How Your Local Zoo Is Saving the (Wild) World
Most people don't realize that zoos — even in small cities — play a big role in worldwide animal conservation.
You may not realize it, but every time you visit your local zoo, you may be helping to save an endangered white rhinoceros or a rare two-toed sloth or a cheetah in East Africa. Though you may never see these exotic animals the way you do your favorite giraffes or gorillas who reside in your city’s zoo, those admission dollars you plunked down are working to make sure many more animals are alive and well in the wild.
Each year, American zoos and aquariums contribute hundreds of millions of dollars to protect and conserve thousands of animal species in more than 125 countries. Besides money to support research and conservation efforts, many also send staff professionals, scientists, veterinarians, equipment and more, lending their expertise to growing international efforts to conserve nature’s creatures, at the same time carrying on animal conservation work at home.
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Zoos used to function more like museums: they were places to walk through and be entertained by the animals on display — but those days are long gone. Today’s zoos take a much more hands-on approach to wildlife education and conservation, and see their mission as much broader and more important than most visitors realize: they’re making sure the planet’s animals survive.
“When you come to the zoo you expect to see animals, and be entertained or inspired. You have a wonderful day with your family, and then you leave,” says Jim Bartoo, marketing and public relations director of the Nashville Zoo. “The process stops there for you. But for the zoo it’s just the beginning. We’re trying to get people into the zoo so we can do what we do — international conservation.”
The Nashville Zoo is one of 230 members of the Association of Zoos and Aquariums (AZA), a large national umbrella organization that sets high standards for accreditation and serves as a coordinator/clearing house, advocate, grant-maker and guide for animal conservancy around the world. Its influence is vast, and the global reach of its members is inspiring, given how many species it strives to protect (and also alarming, because the number of animals needing protection is so high).
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In 2016, 217 of AZA’s members and partners supported more than 3,400 conservation initiatives in 127 countries, spending approximately $216 million, up from $186 million in 2015. More than 800 species and subspecies benefited from conservation action in 2016; 42% of AZA member-funded projects took place in the United States, while the remaining 58% occurred in places as far afield as Kenya, China and Indonesia.
“We are seeing a recent growth in the amount of money dedicated to field conservation — projects with a direct impact on animals and habitats in the wild,” says AZA senior vice president, communications & marketing Rob Vernon. “AZA zoos and aquariums understand now more than ever how crucial we are to conservation efforts worldwide, and more and more institutions are making investing into field conservation both locally and globally a priority, right alongside animal care and education.”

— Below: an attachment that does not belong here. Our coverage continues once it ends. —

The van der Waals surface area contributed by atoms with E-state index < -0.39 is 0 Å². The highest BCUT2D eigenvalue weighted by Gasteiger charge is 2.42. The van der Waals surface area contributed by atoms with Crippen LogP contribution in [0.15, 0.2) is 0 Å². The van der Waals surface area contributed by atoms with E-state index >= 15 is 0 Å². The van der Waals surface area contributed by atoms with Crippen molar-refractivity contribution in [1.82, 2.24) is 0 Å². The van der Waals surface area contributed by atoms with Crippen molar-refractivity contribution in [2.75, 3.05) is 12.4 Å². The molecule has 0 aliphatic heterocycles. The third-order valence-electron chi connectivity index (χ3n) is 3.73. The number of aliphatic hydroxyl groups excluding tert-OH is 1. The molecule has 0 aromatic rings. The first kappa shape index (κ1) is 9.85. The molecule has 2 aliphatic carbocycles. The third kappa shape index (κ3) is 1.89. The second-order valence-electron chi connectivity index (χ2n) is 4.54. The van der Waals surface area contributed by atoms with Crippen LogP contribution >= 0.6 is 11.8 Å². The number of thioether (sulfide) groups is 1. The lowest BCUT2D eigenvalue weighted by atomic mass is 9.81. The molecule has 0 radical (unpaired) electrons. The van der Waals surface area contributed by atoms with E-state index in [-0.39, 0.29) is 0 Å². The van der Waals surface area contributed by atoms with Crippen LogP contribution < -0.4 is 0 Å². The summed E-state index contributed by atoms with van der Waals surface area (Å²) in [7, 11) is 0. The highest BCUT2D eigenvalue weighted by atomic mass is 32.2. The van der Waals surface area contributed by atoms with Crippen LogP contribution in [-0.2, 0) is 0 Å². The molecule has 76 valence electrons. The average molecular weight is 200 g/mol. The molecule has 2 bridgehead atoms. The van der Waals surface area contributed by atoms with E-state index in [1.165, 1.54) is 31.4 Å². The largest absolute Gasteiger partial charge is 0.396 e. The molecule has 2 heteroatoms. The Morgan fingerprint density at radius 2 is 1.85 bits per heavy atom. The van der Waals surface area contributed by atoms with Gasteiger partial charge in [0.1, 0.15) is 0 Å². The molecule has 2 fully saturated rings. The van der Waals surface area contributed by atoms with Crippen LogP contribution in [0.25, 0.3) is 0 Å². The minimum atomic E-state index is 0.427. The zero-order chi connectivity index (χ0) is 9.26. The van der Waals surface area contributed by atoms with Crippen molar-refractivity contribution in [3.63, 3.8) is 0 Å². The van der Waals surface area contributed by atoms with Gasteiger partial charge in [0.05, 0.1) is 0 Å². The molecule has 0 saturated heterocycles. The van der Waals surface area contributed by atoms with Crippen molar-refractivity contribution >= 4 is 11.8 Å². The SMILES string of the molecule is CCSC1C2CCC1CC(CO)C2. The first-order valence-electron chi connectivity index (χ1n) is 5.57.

You might think big city zoos are the only ones making an impact, but AZA members include institutions in both large cities and smaller communities. Members that reported field conservation initiatives in 2016 included the Los Angeles Zoo and Botanical Gardens, the Monterey Bay Aquarium, Zoo Atlanta, the Chicago Zoological Society — as well as the Columbus Zoo, Zoo Boise and the Cheyenne Mountain Zoo.
The efforts they undertook were fascinating and diverse, from assessing the impact of human populations on estuarine crocodiles in Malaysia using drones and satellite imaging (Columbus Zoo), to supporting “infrastructure, management, and research projects in giant panda nature reserves and captive breeding centers in China” (Zoo Atlanta).
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The Nashville Zoo has donated more than $850,000, up to four percent of its gross revenues, over the past two years to international conservation efforts, and has been a leader in the fight to protect the Southern White Rhino, endangered in Africa due to increased poaching of its horns, which can bring as much as $30,000 each on the black market.
Since 2014 the zoo has given $45,000 to the International Rhino Foundation to support rhino conservation in Zimbabwe, Swaziland and South Africa, and has pledged an additional $25,000 annually for the next five years to the organization. In June 2017 it brought home four captive-born rhinos to Nashville, who will help educate zoo guests while contributing to international rhino research.
Like other zoos, it also carefully breeds threatened species. With the Clouded Leopard Consortium of zoos, it is successfully working to keep the remarkable species alive and flourishing. And, as with all zoos, conservation work at home and overseas is on top of animal care, programs, staffing, fundraising and outreach, education, maintenance and visitor services.
“We’re not here to supply entertainment to people – our mission goes far beyond that,” says Nashville’s Bartoo. “Zoos believe keeping animals on the planet is to everybody’s benefit. “